You Decide What Happens To You In Life

For most of my twenties stuff just happened to me.

I got fired from my sweet touring job because the drummer was an asshole. My girlfriend broke up with me because some guy snaked her out from under me. My car broke down because some asshole wanted me to drive on a bumpy road with their girlfriend to see some stupid rocks.

This is how life went for me. Things would go poorly and I would blame someone else.

Then when I was 28 I moved into a monastery. I thought I was just going to be there for a few months. It would be a good story to tell to women I met on other adventures.

But the first time I had tea with a Zen master something shifted.

We were talking about the challenges I felt I had in life, the woes that had befallen me, the people who had done me wrong. At one point I said, “I have a hard time connecting with people, because I’m so much smarter than most of them. I just don’t know how to do it sometimes”


I cringe every time I think back on that moment. But the Zen Master didn’t flinch.

He said to me, “Consider Shizen (the other Zen Master at the monastery), she’s one of the smartest people I know. She’s a doctor, she’s written several books, but she connects with everybody.”

The words stopped me in my tracks. I had a few objections, but slowly I let it sink in. I was making this shit up. I was being a victim to myself, my life, and to everything that happens to me.

Slowly I began to change how I felt about my life and I began to see that I can decide what happens to me. And here’s you you can too: ​


The illusion of control is the ego’s greatest lie.

One of the things I started to see when I meditated for hours a day was that I largely don’t have control over what happens in my life especially when it comes to what other people do, think, or say about me. I can certainly change my response, my relationships, and my choices going forward but I found that I didn’t actually have control over most of it.

Life happens, people change, sometimes you find love, other times you find loneliness. Your choices still matter but it doesn’t change the simple truth that much of life occurs outside of our ability to influence it.

As I began to accept them, I was able to relax. Instead of life being this personal drama where everything was a vast plot point in my own story, I began to see so many events like gravity. They were things that were just happening vs things that were happening to me. ​


You affect people and your life more than you realize.

As I spent time mindfully watching myself with other people I started to notice that the way I listened to people made a difference. When I looked at them with a subtle judgment about the way they told a story, they felt it. They would share less, they would be more cautious.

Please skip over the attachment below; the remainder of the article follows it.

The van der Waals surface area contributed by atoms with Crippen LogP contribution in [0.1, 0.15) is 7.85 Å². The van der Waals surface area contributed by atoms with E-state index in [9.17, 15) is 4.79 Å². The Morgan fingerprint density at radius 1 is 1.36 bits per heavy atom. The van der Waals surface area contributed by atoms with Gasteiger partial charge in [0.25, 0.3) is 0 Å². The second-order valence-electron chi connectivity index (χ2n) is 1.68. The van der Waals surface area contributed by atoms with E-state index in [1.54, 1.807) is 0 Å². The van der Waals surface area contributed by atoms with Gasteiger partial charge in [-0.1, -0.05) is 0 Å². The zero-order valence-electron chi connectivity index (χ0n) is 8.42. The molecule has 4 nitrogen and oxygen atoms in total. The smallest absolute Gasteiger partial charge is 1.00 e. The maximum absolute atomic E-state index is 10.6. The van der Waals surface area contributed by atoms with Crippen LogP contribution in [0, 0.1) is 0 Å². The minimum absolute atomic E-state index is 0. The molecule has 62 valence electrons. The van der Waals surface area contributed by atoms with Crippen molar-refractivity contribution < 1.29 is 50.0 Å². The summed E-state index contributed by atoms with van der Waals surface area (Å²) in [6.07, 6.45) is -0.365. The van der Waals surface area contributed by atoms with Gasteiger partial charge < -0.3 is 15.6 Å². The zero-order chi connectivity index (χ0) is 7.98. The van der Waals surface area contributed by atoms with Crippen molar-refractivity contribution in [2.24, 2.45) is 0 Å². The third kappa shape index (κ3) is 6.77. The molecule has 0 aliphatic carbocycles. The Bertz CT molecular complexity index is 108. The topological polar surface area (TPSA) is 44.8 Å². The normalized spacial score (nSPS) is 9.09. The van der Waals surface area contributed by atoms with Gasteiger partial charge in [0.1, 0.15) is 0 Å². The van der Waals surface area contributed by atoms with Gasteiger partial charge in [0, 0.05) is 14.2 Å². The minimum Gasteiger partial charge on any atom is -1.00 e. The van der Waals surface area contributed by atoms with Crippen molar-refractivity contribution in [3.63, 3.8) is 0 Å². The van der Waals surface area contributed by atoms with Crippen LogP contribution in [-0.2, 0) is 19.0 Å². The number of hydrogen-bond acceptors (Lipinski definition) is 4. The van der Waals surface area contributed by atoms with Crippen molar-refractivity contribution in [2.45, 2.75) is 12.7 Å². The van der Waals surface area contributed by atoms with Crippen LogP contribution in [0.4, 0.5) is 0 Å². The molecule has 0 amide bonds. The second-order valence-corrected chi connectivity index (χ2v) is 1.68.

But when I tried to listen more deeply, and be more present without objections or inner dialogue people opened up to me. They shared more of themselves. They actually became more interesting to listen to… And I started to want to listen to them.

When you start to notice how what you do affects others, you may start to notice that there are certain things you want to do differently. You want to be more interested in what your boyfriend is saying. You want to be more patient with other drivers. You want to be a bit different because you can see how what you’re doing has an effect.

I found this kind of desire so natural and powerful. It wasn’t a need to change myself to please someone else, it was a desire to be different with life so that people and life would be different with me.


Not everything is somebody’s fault, but anything can be your responsibility.

For most of my twenties, I looked for people to blame and I usually found someone.

But as I sat in silence in the monastery trying to practice compassion, I made a simple mistake. If it wasn’t their fault, if it was unkind to blame others, then maybe the solution was to blame myself.

I can distinctly remember hours of weeping in the midst of self-woe at how I had screwed up my life. It was my fault my girlfriend had cheated, my fault I had lost that job, my fault that my friends had treated me poorly.

My love of drama hadn’t changed; it had simply turned back in on itself. It took me a while to see that the drama wasn’t helping. I was still playing the same blame game I always had. So I let it go.

I began to see that for most things I had a part to play in how they went, but so did the people around me. Yes, I had treated my girlfriend’s love for me lightly and yes she had decided to start seeing someone else. Yes, I didn’t communicate clearly with my friends and yes they made assumptions because it was easier that way.

The more I let go of blame the more at ease I felt. But I didn’t stop there.

I also began to see that I could choose to be responsible for things. If I wanted to have a better relationship with my mother I could make sure we talked, even if she wasn’t the one who was going to call me. If I wanted to be safe when I drove, I could give other drivers more space.

While there was no ONE person to blame for anything, I could make myself the ONE person who was going to try for things to go differently this time.

And once I made myself that ONE person, I was able to create what I wanted.